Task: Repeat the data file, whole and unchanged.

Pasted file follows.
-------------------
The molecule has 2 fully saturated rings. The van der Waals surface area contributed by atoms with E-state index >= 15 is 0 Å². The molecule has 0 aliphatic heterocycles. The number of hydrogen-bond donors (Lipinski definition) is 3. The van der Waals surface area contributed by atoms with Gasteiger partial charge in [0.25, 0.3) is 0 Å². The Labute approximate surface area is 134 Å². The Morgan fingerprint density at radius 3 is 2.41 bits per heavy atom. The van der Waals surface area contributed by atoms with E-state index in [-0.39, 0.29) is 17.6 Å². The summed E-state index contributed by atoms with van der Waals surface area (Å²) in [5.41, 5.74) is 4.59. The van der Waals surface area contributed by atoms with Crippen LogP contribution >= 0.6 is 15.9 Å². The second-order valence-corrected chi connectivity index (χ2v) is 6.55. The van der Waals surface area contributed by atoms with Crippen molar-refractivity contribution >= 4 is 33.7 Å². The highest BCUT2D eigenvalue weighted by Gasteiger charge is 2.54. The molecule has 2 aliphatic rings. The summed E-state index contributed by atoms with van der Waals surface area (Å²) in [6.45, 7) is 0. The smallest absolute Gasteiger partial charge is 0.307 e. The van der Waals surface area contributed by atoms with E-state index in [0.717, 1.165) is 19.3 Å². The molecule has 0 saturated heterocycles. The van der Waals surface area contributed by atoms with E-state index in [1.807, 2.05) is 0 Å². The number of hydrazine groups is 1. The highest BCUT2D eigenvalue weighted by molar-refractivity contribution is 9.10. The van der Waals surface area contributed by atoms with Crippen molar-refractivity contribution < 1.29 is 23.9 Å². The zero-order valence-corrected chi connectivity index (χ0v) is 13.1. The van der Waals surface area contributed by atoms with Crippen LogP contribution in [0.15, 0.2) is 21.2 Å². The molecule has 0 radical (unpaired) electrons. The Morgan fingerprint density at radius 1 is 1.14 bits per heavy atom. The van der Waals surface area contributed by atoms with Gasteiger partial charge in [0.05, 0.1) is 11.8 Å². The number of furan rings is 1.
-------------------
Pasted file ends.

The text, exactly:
The molecule has 2 fully saturated rings. The van der Waals surface area contributed by atoms with E-state index >= 15 is 0 Å². The molecule has 0 aliphatic heterocycles. The number of hydrogen-bond donors (Lipinski definition) is 3. The van der Waals surface area contributed by atoms with Gasteiger partial charge in [0.25, 0.3) is 0 Å². The Labute approximate surface area is 134 Å². The Morgan fingerprint density at radius 3 is 2.41 bits per heavy atom. The van der Waals surface area contributed by atoms with E-state index in [-0.39, 0.29) is 17.6 Å². The summed E-state index contributed by atoms with van der Waals surface area (Å²) in [5.41, 5.74) is 4.59. The van der Waals surface area contributed by atoms with Crippen LogP contribution >= 0.6 is 15.9 Å². The second-order valence-corrected chi connectivity index (χ2v) is 6.55. The van der Waals surface area contributed by atoms with Crippen molar-refractivity contribution >= 4 is 33.7 Å². The highest BCUT2D eigenvalue weighted by Gasteiger charge is 2.54. The molecule has 2 aliphatic rings. The summed E-state index contributed by atoms with van der Waals surface area (Å²) in [6.45, 7) is 0. The smallest absolute Gasteiger partial charge is 0.307 e. The van der Waals surface area contributed by atoms with E-state index in [0.717, 1.165) is 19.3 Å². The molecule has 0 saturated heterocycles. The van der Waals surface area contributed by atoms with E-state index in [1.807, 2.05) is 0 Å². The number of hydrazine groups is 1. The highest BCUT2D eigenvalue weighted by molar-refractivity contribution is 9.10. The van der Waals surface area contributed by atoms with Crippen molar-refractivity contribution < 1.29 is 23.9 Å². The zero-order valence-corrected chi connectivity index (χ0v) is 13.1. The van der Waals surface area contributed by atoms with Crippen LogP contribution in [0.15, 0.2) is 21.2 Å². The molecule has 0 radical (unpaired) electrons. The Morgan fingerprint density at radius 1 is 1.14 bits per heavy atom. The van der Waals surface area contributed by atoms with Gasteiger partial charge in [0.05, 0.1) is 11.8 Å². The number of furan rings is 1.